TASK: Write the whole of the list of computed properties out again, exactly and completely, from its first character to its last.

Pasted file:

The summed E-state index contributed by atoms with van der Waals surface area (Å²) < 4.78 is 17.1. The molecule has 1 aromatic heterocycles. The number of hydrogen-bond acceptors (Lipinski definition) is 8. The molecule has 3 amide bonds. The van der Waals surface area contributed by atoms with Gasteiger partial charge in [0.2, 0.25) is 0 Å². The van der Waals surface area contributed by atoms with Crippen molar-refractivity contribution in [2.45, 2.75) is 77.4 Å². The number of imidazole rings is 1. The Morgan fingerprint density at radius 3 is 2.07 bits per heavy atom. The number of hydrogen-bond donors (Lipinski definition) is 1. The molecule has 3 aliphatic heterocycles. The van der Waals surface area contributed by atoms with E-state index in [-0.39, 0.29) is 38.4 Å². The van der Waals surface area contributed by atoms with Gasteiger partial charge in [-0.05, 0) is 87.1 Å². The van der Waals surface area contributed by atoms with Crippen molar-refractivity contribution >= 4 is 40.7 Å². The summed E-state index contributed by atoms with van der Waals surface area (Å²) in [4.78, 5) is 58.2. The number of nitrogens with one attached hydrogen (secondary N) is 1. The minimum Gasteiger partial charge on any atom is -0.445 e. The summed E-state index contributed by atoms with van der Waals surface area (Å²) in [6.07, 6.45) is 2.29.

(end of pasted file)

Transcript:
The summed E-state index contributed by atoms with van der Waals surface area (Å²) < 4.78 is 17.1. The molecule has 1 aromatic heterocycles. The number of hydrogen-bond acceptors (Lipinski definition) is 8. The molecule has 3 amide bonds. The van der Waals surface area contributed by atoms with Gasteiger partial charge in [0.2, 0.25) is 0 Å². The van der Waals surface area contributed by atoms with Crippen molar-refractivity contribution in [2.45, 2.75) is 77.4 Å². The number of imidazole rings is 1. The Morgan fingerprint density at radius 3 is 2.07 bits per heavy atom. The number of hydrogen-bond donors (Lipinski definition) is 1. The molecule has 3 aliphatic heterocycles. The van der Waals surface area contributed by atoms with E-state index in [-0.39, 0.29) is 38.4 Å². The van der Waals surface area contributed by atoms with Gasteiger partial charge in [-0.05, 0) is 87.1 Å². The van der Waals surface area contributed by atoms with Crippen molar-refractivity contribution >= 4 is 40.7 Å². The summed E-state index contributed by atoms with van der Waals surface area (Å²) in [4.78, 5) is 58.2. The number of nitrogens with one attached hydrogen (secondary N) is 1. The minimum Gasteiger partial charge on any atom is -0.445 e. The summed E-state index contributed by atoms with van der Waals surface area (Å²) in [6.07, 6.45) is 2.29.